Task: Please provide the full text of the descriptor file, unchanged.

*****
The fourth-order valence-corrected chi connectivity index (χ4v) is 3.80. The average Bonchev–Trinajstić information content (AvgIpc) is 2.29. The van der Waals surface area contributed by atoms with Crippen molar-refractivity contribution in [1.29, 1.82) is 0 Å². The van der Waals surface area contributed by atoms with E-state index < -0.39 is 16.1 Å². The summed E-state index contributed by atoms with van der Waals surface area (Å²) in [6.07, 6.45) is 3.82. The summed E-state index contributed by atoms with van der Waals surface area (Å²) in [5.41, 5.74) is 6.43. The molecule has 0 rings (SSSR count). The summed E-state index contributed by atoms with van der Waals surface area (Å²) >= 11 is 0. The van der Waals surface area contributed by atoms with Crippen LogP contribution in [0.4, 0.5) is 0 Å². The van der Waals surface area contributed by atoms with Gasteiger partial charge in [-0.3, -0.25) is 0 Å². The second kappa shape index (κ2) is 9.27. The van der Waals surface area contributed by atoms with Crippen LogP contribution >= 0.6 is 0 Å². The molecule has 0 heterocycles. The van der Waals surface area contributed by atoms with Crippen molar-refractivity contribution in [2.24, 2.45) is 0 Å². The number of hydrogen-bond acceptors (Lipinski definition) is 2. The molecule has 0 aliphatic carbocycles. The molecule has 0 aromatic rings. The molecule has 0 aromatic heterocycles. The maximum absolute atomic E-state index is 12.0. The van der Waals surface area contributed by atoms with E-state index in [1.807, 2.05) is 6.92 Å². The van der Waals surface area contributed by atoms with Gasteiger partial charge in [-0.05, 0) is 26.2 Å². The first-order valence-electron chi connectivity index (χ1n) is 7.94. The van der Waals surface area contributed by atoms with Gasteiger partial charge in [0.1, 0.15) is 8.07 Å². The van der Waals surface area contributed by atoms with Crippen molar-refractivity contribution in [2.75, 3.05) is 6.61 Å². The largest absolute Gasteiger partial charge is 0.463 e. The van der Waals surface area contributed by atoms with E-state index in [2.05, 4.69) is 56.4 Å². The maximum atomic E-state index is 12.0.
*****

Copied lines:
The fourth-order valence-corrected chi connectivity index (χ4v) is 3.80. The average Bonchev–Trinajstić information content (AvgIpc) is 2.29. The van der Waals surface area contributed by atoms with Crippen molar-refractivity contribution in [1.29, 1.82) is 0 Å². The van der Waals surface area contributed by atoms with E-state index < -0.39 is 16.1 Å². The summed E-state index contributed by atoms with van der Waals surface area (Å²) in [6.07, 6.45) is 3.82. The summed E-state index contributed by atoms with van der Waals surface area (Å²) in [5.41, 5.74) is 6.43. The molecule has 0 rings (SSSR count). The summed E-state index contributed by atoms with van der Waals surface area (Å²) >= 11 is 0. The van der Waals surface area contributed by atoms with Crippen LogP contribution in [0.4, 0.5) is 0 Å². The van der Waals surface area contributed by atoms with Gasteiger partial charge in [-0.3, -0.25) is 0 Å². The second kappa shape index (κ2) is 9.27. The van der Waals surface area contributed by atoms with Crippen LogP contribution >= 0.6 is 0 Å². The molecule has 0 heterocycles. The van der Waals surface area contributed by atoms with Crippen molar-refractivity contribution in [2.24, 2.45) is 0 Å². The number of hydrogen-bond acceptors (Lipinski definition) is 2. The molecule has 0 aliphatic carbocycles. The molecule has 0 aromatic rings. The molecule has 0 aromatic heterocycles. The maximum absolute atomic E-state index is 12.0. The van der Waals surface area contributed by atoms with E-state index in [1.807, 2.05) is 6.92 Å². The van der Waals surface area contributed by atoms with Gasteiger partial charge in [-0.05, 0) is 26.2 Å². The first-order valence-electron chi connectivity index (χ1n) is 7.94. The van der Waals surface area contributed by atoms with Gasteiger partial charge in [0.1, 0.15) is 8.07 Å². The van der Waals surface area contributed by atoms with Crippen molar-refractivity contribution in [2.75, 3.05) is 6.61 Å². The largest absolute Gasteiger partial charge is 0.463 e. The van der Waals surface area contributed by atoms with E-state index in [2.05, 4.69) is 56.4 Å². The maximum atomic E-state index is 12.0.